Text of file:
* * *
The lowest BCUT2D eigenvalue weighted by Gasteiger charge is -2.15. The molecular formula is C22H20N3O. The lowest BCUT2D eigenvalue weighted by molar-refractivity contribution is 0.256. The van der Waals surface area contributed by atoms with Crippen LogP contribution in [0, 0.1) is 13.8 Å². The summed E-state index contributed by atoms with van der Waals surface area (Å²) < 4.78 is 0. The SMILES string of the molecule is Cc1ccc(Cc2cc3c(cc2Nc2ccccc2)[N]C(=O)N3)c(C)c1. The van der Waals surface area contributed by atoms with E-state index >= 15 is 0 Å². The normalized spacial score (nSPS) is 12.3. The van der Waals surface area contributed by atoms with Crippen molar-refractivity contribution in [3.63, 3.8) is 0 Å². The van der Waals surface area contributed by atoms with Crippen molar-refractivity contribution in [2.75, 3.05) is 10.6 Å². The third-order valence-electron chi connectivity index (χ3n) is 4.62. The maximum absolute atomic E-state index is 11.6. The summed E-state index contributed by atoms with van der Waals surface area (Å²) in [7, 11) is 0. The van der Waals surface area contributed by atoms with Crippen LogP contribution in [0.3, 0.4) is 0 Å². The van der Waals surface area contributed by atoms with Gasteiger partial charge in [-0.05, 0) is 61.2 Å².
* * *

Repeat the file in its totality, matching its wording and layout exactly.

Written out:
The lowest BCUT2D eigenvalue weighted by Gasteiger charge is -2.15. The molecular formula is C22H20N3O. The lowest BCUT2D eigenvalue weighted by molar-refractivity contribution is 0.256. The van der Waals surface area contributed by atoms with Crippen LogP contribution in [0, 0.1) is 13.8 Å². The summed E-state index contributed by atoms with van der Waals surface area (Å²) < 4.78 is 0. The SMILES string of the molecule is Cc1ccc(Cc2cc3c(cc2Nc2ccccc2)[N]C(=O)N3)c(C)c1. The van der Waals surface area contributed by atoms with E-state index >= 15 is 0 Å². The normalized spacial score (nSPS) is 12.3. The van der Waals surface area contributed by atoms with Crippen molar-refractivity contribution in [3.63, 3.8) is 0 Å². The van der Waals surface area contributed by atoms with Crippen molar-refractivity contribution in [2.75, 3.05) is 10.6 Å². The third-order valence-electron chi connectivity index (χ3n) is 4.62. The maximum absolute atomic E-state index is 11.6. The summed E-state index contributed by atoms with van der Waals surface area (Å²) in [7, 11) is 0. The van der Waals surface area contributed by atoms with Crippen LogP contribution in [0.3, 0.4) is 0 Å². The van der Waals surface area contributed by atoms with Gasteiger partial charge in [-0.05, 0) is 61.2 Å².